Plus, “It’s All About The Benjamins.” Mic drop. I’m gone.

3. 112 112

112There’s only a short list of titles to choose from when considering Bad Boy’s best R&B album. There’s the first three Faith albums, Carl Thomas’ first two albums (both good, not great,) the aforementioned New Edition album, Janelle Monae’s two albums (which don’t even feel like Bad Boy albums and are thus disqualified in my mind,) Cassie’s album (you’re kidding me, right?) and the first few albums released by R&B quartet 112. Oh shit, there’s also Danity Kane and Day 26, but, as with Cassie, let’s not even go there.

Back to 112. Armed with dual vocalists Daron Jones (the whiny one) and Quinnes Parker (the one who occasionally sounds like Michael McDonald,) the Atlanta natives auditioned for…and were signed to Bad Boy after an audition in front of the club that the group took its name from. Much like Dru Hill (who came out around the same time,) 112 were a self-contained writing and producing unit, and their debut album, while not faultless, is damn solid (hell, it’s the only album from them I still own, which says something.) The interplay between the two vocals (not unlike the contrast between brothers K-Ci and JoJo Hailey in Jodeci) was solid, and heavy hitters like Boyz II Men’s Wanya Morris and Al B. Sure! added to the mix. Midtempo club bangers like “Come See Me” and “Only You” were good, but the money was with the ballads: “Now That We’re Done,” “Just A Little While,” the smash hit “Cupid” (promptly ripped off by ‘NSync for “God Must Have Spent A Little More Time On You”) and the romantic “This Is Your Day.”

2. The Notorious B.I.G. Ready To Die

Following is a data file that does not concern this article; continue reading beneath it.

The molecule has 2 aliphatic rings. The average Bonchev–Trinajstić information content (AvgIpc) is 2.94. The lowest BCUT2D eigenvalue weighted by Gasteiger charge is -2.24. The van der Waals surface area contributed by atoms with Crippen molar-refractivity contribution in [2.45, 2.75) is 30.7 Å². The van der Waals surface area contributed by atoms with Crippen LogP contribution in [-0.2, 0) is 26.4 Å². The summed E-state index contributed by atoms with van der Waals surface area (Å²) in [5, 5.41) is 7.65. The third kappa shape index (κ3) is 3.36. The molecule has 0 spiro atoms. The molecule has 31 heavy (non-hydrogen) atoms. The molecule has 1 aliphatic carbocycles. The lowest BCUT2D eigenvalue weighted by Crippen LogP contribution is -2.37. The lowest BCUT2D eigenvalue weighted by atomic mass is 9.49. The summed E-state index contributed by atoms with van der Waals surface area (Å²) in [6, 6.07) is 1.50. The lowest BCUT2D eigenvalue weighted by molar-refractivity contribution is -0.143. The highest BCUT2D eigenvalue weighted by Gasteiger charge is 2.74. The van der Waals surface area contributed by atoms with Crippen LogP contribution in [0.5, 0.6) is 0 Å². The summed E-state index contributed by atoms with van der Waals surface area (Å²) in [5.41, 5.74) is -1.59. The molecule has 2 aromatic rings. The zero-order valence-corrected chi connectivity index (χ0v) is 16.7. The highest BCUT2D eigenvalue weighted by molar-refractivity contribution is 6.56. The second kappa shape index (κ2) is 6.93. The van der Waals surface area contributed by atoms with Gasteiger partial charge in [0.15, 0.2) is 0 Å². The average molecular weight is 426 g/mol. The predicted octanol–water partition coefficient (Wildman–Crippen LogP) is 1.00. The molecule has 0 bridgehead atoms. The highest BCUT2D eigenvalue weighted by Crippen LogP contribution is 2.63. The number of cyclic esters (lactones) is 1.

COME ON. How could you not possibly think that Brooklyn’s Finest wouldn’t nail down the top two spots here? Biggie’s albums are light years ahead of everything else that was ever released on Bad Boy, and if not for him, it can be argued that the label would’ve been a flash in the pan. I flip-flopped Ready To Die and Life After Death a few times on this list, and in the end decided to go with his 1994 debut as the runner-up. Even without its historical significance as the last great album of hip-hop’s golden age, Ready To Die is a classic. One of the most unbelievable (pun intended) storytellers in music history (disregard genre) is matched with production that mixes radio-friendly with straight gutter. East Coast intermingles with West Coast. The lyrics of someone who was quite obviously a bookworm and an “A” English student mixed with a cat out on the street causing trouble and hustling. Biggie and I came up around the same time just a couple of neighborhoods away from one another. I wouldn’t be surprised if I was one of the geeks he robbed on the train. Hometown pride has nothing to do with why I like this album, though (please, there are a ton of rappers from Brooklyn that I either dislike or ignore.) The reason I like this album as much as I do is because it’s good. PERIOD.

1. The Notorious B.I.G. Life After Death

Life After Death is Ready To Die on steroids. While the 2 1/2 years between the album brought Biggie his first taste of success-there was more than enough drama to fuel the fire. Marriage issues, criminal accusations, and plenty of rap beef that spilled into real-life beef and changed the rap game forever. Biggie took all of that and poured it into two CDs of genius-rap’s only great double album. A cast of many was brought in to serve as foils for biggie-he and Jay-Z breezily trade verses on “I Love The Dough,” Lil Kim joins in for the sleazy battle of the sexes “Another,” and RZA’s production is a perfect fit for the paranoid “Long Kiss Goodnight.” Yes, there’s filler. “Miss You” and “Sky’s The Limit” are both extremely drippy, with the former damn near unlistenable. “Nasty Boy” and “The World Is Filled…” are also both pretty damn week. But we’re still looking at a pretty high slugging percentage. The fact that B.I.G. was murdered a month before Life After Death’s release really has no bearing on how good the album is. It would have been a classic regardless.